A distortion in the measure of association due to a lack of accurate measurements. For example, errors in accuracy or completeness of the recollections “recalled” (recall bias) regarding events in the past.
The use of annual food frequency questionnaires by observational studies to discern dietary and lifestyle habits is particularly illuminating. In 1989, the Nurses’ Health Studies (NHSs) “validated” their questionnaires with four detailed 7-day dietary records in which participants were instructed to weigh and measure all of their food, completed each quarter of the year. The investigators found that the FFQs predicted the “true”5Validated by the four 7-day dietary records intake of some foods well, and other foods not-so-well. What were some of the foods that the FFQs poorly predicted? Bacon (19%), meat (12%), processed meats (11%), hot dogs (4%), and hamburgers (1.4%).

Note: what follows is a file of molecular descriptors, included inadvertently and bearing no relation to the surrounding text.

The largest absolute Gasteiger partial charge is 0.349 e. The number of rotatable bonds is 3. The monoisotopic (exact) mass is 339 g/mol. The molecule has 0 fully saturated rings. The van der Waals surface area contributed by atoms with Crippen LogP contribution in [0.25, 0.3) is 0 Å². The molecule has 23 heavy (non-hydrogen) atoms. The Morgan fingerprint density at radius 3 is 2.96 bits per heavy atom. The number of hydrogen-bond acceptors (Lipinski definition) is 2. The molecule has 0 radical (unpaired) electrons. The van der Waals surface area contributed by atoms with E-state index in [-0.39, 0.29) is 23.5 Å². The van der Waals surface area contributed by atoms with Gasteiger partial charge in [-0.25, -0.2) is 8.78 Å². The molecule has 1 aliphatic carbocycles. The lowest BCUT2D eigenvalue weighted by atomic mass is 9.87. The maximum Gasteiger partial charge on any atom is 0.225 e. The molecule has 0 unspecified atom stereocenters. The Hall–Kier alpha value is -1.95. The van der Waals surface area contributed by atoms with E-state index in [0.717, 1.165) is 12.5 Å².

The order of the supposed cause and effect is turned around (also called cart-before-the-horse bias).
Diet soda is associated with obesity and some suggest that diet soda can cause weight gain. However, it may be the case that people who are overweight or obese are more likely to drink diet soda.
The selection of subjects into a study, or their likelihood of staying in the study, leads to a result that is not representative of the target population. What are the inclusionary and exclusionary criteria of the study? What type of people agree to participate in a study in which they will be asked to reveal personal information, provide blood samples, and dietary and lifestyle habits?